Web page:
Sunday, November 30, 2014


Have you ever had something make you feel uncomfortable but you can't explain why? Or maybe you think you know the reason - your morals are being trampled on or feelings hurt; but then your morals change, you become enlightened, thicker skinned - yet still you are bothered. Growing up with so much off limits for discussion much less experience, I found myself uncomfortable a lot once confronted with the real world. You would think that after abandoning so much of the baggage of manufactured beliefs that I would now be chill in most any environment or situation. Recently I realized that despite my beliefs about the outside world changing, my beliefs about myself hadn't changed a whole lot. I still run into many uncomfortable situations not because of what I think about life and other people, but because of what I think of myself.

Being uncomfortable is direct product of insecurity and fear. Most of the time we feel awkward because we worry about what other people will think of us. It's natural to desire to be loved but not everyone is going to love you and putting other people's opinions above your own is rather silly. The culture I grew up in taught that if you were confronted with a situation that went against your beliefs, you should make a statement letting everyone else know you were not in agreement. I guess that was their way of diffusing their own tension and fear by fragging the person they were judging with an insecurity grenade. My sister deleted me off her Facebook because she didn't want her friends to think that she endorsed or sanctioned what I talked about.

Horror movies and the news have always been something I avoided because I didn't want to think about the depravity of man especially when it relates to children. This is mainly because my imagination puts me in that situation and runs away into an entire narrative of palpable pain and anger. Subconsciously wanting to avoid that runaway train my brain just says "I don't like horror movies. They make me uncomfortable". We shouldn't constantly pump our heads full of negative thoughts; however, avoiding them because of postulated fear is not healthy. Tiptoeing around topics like they don't exist doesn't change reality. The best thing to do is say "yep, that could happen, hopefully not but I will confront whatever life throws at me." It's the fear of being crushed by an event that paralyzes many. The truth is, you can always go on if you choose to.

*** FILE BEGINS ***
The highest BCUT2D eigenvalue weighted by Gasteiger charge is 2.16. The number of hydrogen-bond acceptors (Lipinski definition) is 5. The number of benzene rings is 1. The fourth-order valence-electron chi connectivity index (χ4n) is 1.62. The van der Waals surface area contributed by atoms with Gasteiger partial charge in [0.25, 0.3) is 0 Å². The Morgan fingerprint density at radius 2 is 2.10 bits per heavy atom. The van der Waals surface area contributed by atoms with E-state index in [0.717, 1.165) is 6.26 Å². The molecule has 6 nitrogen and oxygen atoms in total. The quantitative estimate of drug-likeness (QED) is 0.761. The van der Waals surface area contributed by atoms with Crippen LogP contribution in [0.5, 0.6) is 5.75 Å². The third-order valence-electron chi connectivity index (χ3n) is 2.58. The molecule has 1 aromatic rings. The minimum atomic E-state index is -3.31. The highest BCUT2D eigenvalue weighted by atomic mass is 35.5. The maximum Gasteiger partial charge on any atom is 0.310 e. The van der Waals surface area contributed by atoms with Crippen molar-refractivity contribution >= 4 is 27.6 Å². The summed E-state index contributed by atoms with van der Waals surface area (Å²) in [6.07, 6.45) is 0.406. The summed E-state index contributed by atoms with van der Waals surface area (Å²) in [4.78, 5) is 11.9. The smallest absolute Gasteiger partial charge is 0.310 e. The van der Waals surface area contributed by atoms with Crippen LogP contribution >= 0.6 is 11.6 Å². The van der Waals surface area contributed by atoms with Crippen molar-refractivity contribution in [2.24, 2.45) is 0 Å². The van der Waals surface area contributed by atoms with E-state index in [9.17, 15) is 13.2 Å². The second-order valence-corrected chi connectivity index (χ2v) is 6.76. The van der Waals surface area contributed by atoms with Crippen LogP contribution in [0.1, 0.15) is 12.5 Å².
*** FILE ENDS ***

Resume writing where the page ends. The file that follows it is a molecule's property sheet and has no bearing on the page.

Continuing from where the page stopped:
Jealously pops up a lot in relationships because one partner or the other "doesn't feel comfortable with certain actions" of the other partner. I never cheated on my ex-wife or came anywhere close but she was so insecure that she wanted me to agree to rules regarding how I would interact with other women. Don't like to hear about your partners past relationships? Probably because you are afraid there is a part of them that still loves the other person. Afraid that they are going to cheat on you just because they are friends with someone attractive? Unless you are a terrifying psychopath, your fear isn't doing anything but driving them away from you.

People make choices everyday. Either they will stay with you or they will go. They will judge your or accept you. Being uncomfortable is a choice in your own head (and heart) related to a need for others approval or quelling your fears. Someone is going to say "well there is just some stuff that is plain wrong. I should feel uncomfortable around it" to which I say "bullshit". If you look in the bible, Jesus wasn't uncomfortable being around whores, thieves, etc because he was the original honey badger - he didn't give a shit what anyone thought but loved people as they were. Jesus didn't allow the judgement of someone else's identity to effect his own and neither should we.

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